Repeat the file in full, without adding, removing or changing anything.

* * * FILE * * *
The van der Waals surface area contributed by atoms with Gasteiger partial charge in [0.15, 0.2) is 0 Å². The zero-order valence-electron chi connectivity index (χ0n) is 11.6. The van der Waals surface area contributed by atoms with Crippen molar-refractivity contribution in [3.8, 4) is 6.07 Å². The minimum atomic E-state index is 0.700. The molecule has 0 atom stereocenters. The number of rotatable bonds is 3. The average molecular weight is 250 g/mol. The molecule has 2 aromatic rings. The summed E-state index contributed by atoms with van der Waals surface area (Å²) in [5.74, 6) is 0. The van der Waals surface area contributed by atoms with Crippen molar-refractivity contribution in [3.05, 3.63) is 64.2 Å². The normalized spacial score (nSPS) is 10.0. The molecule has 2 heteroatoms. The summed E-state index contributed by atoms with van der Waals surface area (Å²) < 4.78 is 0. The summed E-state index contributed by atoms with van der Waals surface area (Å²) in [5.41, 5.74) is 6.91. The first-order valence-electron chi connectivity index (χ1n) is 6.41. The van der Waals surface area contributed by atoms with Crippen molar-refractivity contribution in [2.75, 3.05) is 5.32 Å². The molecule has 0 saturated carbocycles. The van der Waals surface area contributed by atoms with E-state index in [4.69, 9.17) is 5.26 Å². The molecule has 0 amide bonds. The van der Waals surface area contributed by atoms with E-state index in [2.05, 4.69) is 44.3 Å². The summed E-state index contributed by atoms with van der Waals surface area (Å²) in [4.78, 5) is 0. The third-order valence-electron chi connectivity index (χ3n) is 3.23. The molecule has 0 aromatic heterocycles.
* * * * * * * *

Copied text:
The van der Waals surface area contributed by atoms with Gasteiger partial charge in [0.15, 0.2) is 0 Å². The zero-order valence-electron chi connectivity index (χ0n) is 11.6. The van der Waals surface area contributed by atoms with Crippen molar-refractivity contribution in [3.8, 4) is 6.07 Å². The minimum atomic E-state index is 0.700. The molecule has 0 atom stereocenters. The number of rotatable bonds is 3. The average molecular weight is 250 g/mol. The molecule has 2 aromatic rings. The summed E-state index contributed by atoms with van der Waals surface area (Å²) in [5.74, 6) is 0. The van der Waals surface area contributed by atoms with Crippen molar-refractivity contribution in [3.05, 3.63) is 64.2 Å². The normalized spacial score (nSPS) is 10.0. The molecule has 2 heteroatoms. The summed E-state index contributed by atoms with van der Waals surface area (Å²) < 4.78 is 0. The summed E-state index contributed by atoms with van der Waals surface area (Å²) in [5.41, 5.74) is 6.91. The first-order valence-electron chi connectivity index (χ1n) is 6.41. The van der Waals surface area contributed by atoms with Crippen molar-refractivity contribution in [2.75, 3.05) is 5.32 Å². The molecule has 0 saturated carbocycles. The van der Waals surface area contributed by atoms with E-state index in [4.69, 9.17) is 5.26 Å². The molecule has 0 amide bonds. The van der Waals surface area contributed by atoms with E-state index in [2.05, 4.69) is 44.3 Å². The summed E-state index contributed by atoms with van der Waals surface area (Å²) in [4.78, 5) is 0. The third-order valence-electron chi connectivity index (χ3n) is 3.23. The molecule has 0 aromatic heterocycles.